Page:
Dead Island 2: Gory fun in sunny Los Angeles
Dead Island 2: Gory fun in sunny Los Angeles
Dead Island 2 is the biggest launch in Deep Silver's history, with over 2 million copies sold. A decade in the making, the game takes players back to a zombie-infested open world, this time centred on Los Angeles. Set about 15 years after the events of Dead Island, the sequel sees Los Angeles being put under quarantine in the wake of yet another zombie outbreak.
Despite the time jump and the new setting, Dead Island 2 feels very similar to its predecessor, except there are of course bigger, meaner zombies and more ways to kill them than ever. Unlike most zombie titles, the Dead Island series has a huge focus on melee combat. There are guns, but ammunition is extremely limited, and you don't find your first assault rifle until you're roughly a third of the way into the game.
Instead, combat largely centres around going for the heads of the walking dead with whatever blunt (or cutting) instrument you have in hand. Far from a mindless hack-and-slash gameplay loop, the game also requires you to familiarise yourself with the move sets of each zombie type in order to time your block or dodge correctly. Getting the timing right will reward you temporary advantages in combat, depending on the character you chose or the skill cards you have equipped.
For instance, the Safety First Survivor card will restore a small amount of health every time you time a dodge or block correctly. Similarly, if you're playing Carla or Ryan, blocking multiple attacks in succession will give you a stacking boost to Toughness and Force when you have the Steadfast card equipped.
And because you have a stamina bar, you'll soon find yourself vulnerable if you run out of patience and begin wildly swinging in the face of a horde.
I played the game both on PlayStation 5 and PC, but because of how you should really be going for the head, I found the targeting and combat on the PS5 rather challenging. As someone who is much more comfortable with a mouse and keyboard, taking down zombies and aiming for critical hits was way easier on PC.
You unlock more card slots and cards as you level up and progress through the game. Many of these imbue you with almost superhuman powers, such as the ability to drive a forceful blow into the ground that drains the stability of nearby zombies. One card even lets you electrify nearby zombies when you scream, which is incredibly fun but also delightfully ridiculous.
That strain of incredulity runs throughout the game. Its blissfully B-grade storyline plods along, but the action often produces moments of gory fun. Not everything makes sense, but that doesn't even matter. Whether you're killing zombies in purposefully creative ways while an influencer stands on her roof and records you for her followers, or battling a literal bridezilla, you can't help but revel in the mayhem of it all.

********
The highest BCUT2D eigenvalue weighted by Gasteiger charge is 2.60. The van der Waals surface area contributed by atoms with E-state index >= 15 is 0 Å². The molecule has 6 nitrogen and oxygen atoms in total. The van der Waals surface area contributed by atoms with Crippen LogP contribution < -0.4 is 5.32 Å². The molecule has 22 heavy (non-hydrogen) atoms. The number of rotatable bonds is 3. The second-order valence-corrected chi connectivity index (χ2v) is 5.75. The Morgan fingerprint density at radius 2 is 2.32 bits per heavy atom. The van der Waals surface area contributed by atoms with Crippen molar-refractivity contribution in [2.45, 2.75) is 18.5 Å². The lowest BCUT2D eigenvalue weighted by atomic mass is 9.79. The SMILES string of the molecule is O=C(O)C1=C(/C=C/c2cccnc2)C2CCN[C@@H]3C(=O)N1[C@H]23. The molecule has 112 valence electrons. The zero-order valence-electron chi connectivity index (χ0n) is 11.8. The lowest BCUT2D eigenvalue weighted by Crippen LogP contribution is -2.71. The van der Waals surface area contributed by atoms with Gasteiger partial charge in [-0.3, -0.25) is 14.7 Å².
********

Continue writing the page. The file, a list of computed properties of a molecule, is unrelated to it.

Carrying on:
On top of that, it's difficult to pass up the opportunity to romp through movie sets and the massive homes of celebrities in Bel-Air and Beverly Hills. The game does not miss out on the most iconic locations in the City of Angels, and you get to take a trip to Santa Monica, Hollywood Boulevard, Ocean Avenue, and Venice Beach.
The weapons in the game see everyday items, from a tire iron to a steel rebar, turned into deadly tools that will help you carve through swathes of the living dead. There are some unique gems, such as the Wolverine-esque Slaughtering Claws that will let you shove glistening metal straight into a zombie's skull, but the selection is otherwise rather mundane.
Fortunately, there are a number of inventive ways to tackle the undead. You can lure them into a pool of water and electrify them, melt them with a corrosive substance called Caustic-X, or even drop-kick them off a roof, to name just a few.
Co-op multiplayer takes the difficulty down a notch, particularly when it comes to facing bosses and tougher enemies. Players can take turns kiting enemies, while others deal damage from behind. This post-apocalyptic version of Los Angeles can feel a little lonely after a while, and is really best explored with friends.
That said, Dead Island 2 remains plagued by a host of bugs, not unlike its predecessor. For instance, weapons sometimes disappear after being thrown, which can be a gutting experience if you spent a lot of resources upgrading them. There are some distracting visual glitches as well, which makes the game feel like it could use more polish.
Overall, Dead Island 2 is a fun, if iterative, zombie adventure with a vibrant setting to explore. It's not a game you want to spend too long thinking about, so if storytelling matters to you, you'll probably want to look elsewhere. But if you're just here for a gory, good time, the game delivers in spades.